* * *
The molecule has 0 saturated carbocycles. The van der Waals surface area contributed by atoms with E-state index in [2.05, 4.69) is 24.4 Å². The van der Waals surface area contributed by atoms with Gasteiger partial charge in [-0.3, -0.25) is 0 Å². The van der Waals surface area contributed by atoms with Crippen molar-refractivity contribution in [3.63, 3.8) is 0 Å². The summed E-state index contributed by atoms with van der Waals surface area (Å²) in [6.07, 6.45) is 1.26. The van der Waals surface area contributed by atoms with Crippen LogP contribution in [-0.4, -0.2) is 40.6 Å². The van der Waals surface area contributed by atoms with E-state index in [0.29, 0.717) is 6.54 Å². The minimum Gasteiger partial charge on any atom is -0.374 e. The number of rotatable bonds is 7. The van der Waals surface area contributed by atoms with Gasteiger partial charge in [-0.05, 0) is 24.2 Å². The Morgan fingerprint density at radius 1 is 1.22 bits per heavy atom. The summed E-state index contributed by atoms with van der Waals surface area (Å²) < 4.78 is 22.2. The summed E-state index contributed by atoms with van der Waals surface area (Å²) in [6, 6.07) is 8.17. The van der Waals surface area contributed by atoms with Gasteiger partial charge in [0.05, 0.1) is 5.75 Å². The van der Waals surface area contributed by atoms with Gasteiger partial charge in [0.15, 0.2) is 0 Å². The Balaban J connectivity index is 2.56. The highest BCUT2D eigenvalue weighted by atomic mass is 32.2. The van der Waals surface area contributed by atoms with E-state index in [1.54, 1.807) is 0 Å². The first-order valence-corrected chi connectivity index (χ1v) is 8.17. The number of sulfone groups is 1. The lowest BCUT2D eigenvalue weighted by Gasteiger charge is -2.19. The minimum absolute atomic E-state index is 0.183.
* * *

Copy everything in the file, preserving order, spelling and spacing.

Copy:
The molecule has 0 saturated carbocycles. The van der Waals surface area contributed by atoms with E-state index in [2.05, 4.69) is 24.4 Å². The van der Waals surface area contributed by atoms with Gasteiger partial charge in [-0.3, -0.25) is 0 Å². The van der Waals surface area contributed by atoms with Crippen molar-refractivity contribution in [3.63, 3.8) is 0 Å². The summed E-state index contributed by atoms with van der Waals surface area (Å²) in [6.07, 6.45) is 1.26. The van der Waals surface area contributed by atoms with Crippen LogP contribution in [-0.4, -0.2) is 40.6 Å². The van der Waals surface area contributed by atoms with E-state index in [0.29, 0.717) is 6.54 Å². The minimum Gasteiger partial charge on any atom is -0.374 e. The number of rotatable bonds is 7. The van der Waals surface area contributed by atoms with Gasteiger partial charge in [-0.05, 0) is 24.2 Å². The Morgan fingerprint density at radius 1 is 1.22 bits per heavy atom. The summed E-state index contributed by atoms with van der Waals surface area (Å²) < 4.78 is 22.2. The summed E-state index contributed by atoms with van der Waals surface area (Å²) in [6, 6.07) is 8.17. The van der Waals surface area contributed by atoms with Gasteiger partial charge in [0.05, 0.1) is 5.75 Å². The van der Waals surface area contributed by atoms with Gasteiger partial charge in [0.15, 0.2) is 0 Å². The Balaban J connectivity index is 2.56. The highest BCUT2D eigenvalue weighted by atomic mass is 32.2. The van der Waals surface area contributed by atoms with E-state index in [1.54, 1.807) is 0 Å². The first-order valence-corrected chi connectivity index (χ1v) is 8.17. The number of sulfone groups is 1. The lowest BCUT2D eigenvalue weighted by Gasteiger charge is -2.19. The minimum absolute atomic E-state index is 0.183.